Phenibut—also “β-phenyl-γ-aminobutyric acid” or “4-amino-3-phenylbutyric acid HCl”—is found as an ingredient in some dietary supplements. These supplements are sold for a variety of uses, including sleep, stress reduction, and nootropic (“smart pill”) effects. Phenibut is a drug developed in Russia and Latvia, where it’s used as to treat anxiety, alcohol withdrawal, insomnia, and other conditions.

FDA recently announced that phenibut “is is a substance that does not meet the statutory definition of a dietary ingredient.” As a result, phenibut is now on the OPSS list of DoD-prohibited substances. Phenibut is a synthetic substance—it’s made in a laboratory and doesn’t occur in nature—which means it doesn’t fit FDA’s definition of an acceptable dietary supplement ingredient. It’s similar to the FDA-approved drug baclofen.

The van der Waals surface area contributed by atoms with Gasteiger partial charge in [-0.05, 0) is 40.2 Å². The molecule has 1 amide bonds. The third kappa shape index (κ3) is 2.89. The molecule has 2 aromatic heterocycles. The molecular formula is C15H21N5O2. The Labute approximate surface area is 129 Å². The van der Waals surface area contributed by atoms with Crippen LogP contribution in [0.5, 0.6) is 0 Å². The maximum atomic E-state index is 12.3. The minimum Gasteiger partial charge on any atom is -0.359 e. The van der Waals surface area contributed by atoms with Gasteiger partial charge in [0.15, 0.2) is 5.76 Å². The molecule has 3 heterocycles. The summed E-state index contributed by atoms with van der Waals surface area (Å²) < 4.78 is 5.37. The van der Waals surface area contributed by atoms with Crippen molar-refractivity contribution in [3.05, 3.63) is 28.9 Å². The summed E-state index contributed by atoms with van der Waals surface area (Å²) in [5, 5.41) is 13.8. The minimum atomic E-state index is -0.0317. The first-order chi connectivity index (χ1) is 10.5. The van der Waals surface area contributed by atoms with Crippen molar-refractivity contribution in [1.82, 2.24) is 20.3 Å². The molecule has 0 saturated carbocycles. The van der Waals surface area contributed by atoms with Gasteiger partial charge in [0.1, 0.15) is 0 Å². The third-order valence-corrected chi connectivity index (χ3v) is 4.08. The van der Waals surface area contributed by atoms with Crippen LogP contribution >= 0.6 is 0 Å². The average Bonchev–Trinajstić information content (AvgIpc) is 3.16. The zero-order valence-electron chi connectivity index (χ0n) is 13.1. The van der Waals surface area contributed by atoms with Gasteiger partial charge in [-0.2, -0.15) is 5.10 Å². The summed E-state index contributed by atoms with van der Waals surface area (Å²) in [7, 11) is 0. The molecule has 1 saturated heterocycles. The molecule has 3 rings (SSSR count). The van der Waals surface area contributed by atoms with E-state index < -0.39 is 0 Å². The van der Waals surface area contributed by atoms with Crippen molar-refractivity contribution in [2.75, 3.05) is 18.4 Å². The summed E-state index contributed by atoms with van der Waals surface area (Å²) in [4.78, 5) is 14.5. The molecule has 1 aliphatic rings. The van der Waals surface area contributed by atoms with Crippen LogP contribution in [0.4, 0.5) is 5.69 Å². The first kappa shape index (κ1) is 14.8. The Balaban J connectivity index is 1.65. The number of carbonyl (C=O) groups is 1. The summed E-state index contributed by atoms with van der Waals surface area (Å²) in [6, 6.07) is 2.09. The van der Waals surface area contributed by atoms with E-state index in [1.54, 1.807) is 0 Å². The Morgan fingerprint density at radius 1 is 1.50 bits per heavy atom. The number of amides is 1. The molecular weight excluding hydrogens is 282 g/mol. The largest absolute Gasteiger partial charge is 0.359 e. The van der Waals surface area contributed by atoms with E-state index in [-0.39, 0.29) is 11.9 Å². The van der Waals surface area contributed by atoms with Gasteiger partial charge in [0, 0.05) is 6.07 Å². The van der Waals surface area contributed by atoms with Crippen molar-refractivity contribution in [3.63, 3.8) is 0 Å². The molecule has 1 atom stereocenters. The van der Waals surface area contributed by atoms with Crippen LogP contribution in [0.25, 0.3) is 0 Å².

There are reports of adverse events associated with phenibut use, and some evidence suggests that continued use can lead to dependence and increased tolerance, which means an increasingly higher dose is needed for the same effect. Withdrawal symptoms include visual and auditory hallucinations, muscle pain and twitching, heart arrhythmia (tachycardia), nausea, vomiting, insomnia, sensitivity to sound and light, and separation from reality.

Updated 19 April 2019

References

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